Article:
Riot police called to halt workers’ strike in Downtown Dubai

The Ministry of Labour said the workers wanted to be paid four hours’ wages for working two hours’ overtime or have an increase in their salaries.

Lt Col Sultan Al Jammal, of the Human Trafficking unit at Dubai Police’s Department of Human Rights, addresses the workers. Courtesy Dubai Police
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DUBAI // Hundreds of workers took to the streets on Tuesday in protest at pay rates for overtime.

The protesters, employed by the Arabic Construction Company on the Fountain Views development behind The Dubai Mall, blocked traffic on Financial Centre Road in Downtown Dubai. Police formed lines to control the demonstration.

Brig Mohammed Al Murr, director general of Dubai Police’s Department of Human Rights, said the issue had been resolved and no one was arrested.

The Ministry of Labour said the workers wanted to be paid four hours’ wages for working two hours’ overtime or have an increase in their salaries.

Issa Al Zarouni of the ministry said: “The problem was not that the company was not paying workers on time, but about the workers’ misunderstanding of how overtime compensation is calculated.”

He said their demand for more overtime pay was unlawful and that the hourly rate of pay was a decision for their employer. Maj Gen Khamis Al Muzaina, Commander-in-Chief of Dubai Police, said the matter had been dealt with by both police and workers in a civilised manner and that the protest was over in less than an hour.

The crowd had dispersed by 10.45am and Gen Al Muzaina said the men had been promised that their demands would be looked into in accordance with the law. He said the heavy police presence was a precautionary measure to ensure the safety of the public and of the workers. Sara Khoja, a partner at Clyde & Co, an international law firm, said it was not strictly lawful to strike, and it was unusual and surprising that yesterday’s strike was in such a public place.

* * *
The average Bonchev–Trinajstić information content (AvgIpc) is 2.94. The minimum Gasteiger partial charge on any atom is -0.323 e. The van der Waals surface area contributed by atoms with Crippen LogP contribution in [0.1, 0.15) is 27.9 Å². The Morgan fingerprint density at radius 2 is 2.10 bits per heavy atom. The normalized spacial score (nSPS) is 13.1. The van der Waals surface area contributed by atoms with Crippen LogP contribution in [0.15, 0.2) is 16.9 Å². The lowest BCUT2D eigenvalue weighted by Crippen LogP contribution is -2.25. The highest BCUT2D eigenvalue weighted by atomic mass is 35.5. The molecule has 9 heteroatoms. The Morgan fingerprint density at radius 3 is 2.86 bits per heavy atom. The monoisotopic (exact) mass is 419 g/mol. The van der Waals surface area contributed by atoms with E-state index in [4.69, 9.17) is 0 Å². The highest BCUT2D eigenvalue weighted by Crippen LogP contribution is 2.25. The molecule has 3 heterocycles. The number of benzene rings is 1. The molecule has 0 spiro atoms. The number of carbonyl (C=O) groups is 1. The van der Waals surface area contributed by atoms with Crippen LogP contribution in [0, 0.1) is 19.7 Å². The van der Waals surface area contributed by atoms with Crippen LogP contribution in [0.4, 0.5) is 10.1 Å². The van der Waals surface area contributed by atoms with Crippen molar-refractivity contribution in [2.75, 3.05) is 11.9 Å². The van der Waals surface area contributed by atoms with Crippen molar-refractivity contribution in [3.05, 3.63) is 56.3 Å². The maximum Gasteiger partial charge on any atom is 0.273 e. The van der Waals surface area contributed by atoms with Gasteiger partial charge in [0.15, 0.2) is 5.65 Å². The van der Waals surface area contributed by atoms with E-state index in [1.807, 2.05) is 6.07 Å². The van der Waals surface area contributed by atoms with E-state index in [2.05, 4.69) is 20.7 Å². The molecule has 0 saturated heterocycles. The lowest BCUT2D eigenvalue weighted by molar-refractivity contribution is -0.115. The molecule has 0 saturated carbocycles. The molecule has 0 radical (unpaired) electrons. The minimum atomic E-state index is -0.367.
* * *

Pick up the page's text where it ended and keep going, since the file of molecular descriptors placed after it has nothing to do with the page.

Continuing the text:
“The reality is that every so often, there is a strike. Workers can raise grievances to the Ministry of Labour and can complain collectively,” she said.

“There is a mechanism and protocol for the Ministry of Labour to hear collective grievances and to conciliate between employers and workers.

“The strikes that had taken place before were usually in more remote areas, such as labour camps. It is a potentially criminal offence and can result in prosecution.”

The site’s developer, Emaar, said it took the incident seriously and had drawn it to the attention of the contractors’ senior management to ensure that matters were resolved as soon as possible.

“Emaar works with contracting companies that have a good track record and strong organisational structures,” the company said.

“We have stipulated strict measures in terms of health, safety and worker conditions that comply, not only with government regulations, but also with international standards in the construction industry.”

The Arabian Construction Company was not available for comment.

* Additional reporting by Ramola Talwar Badam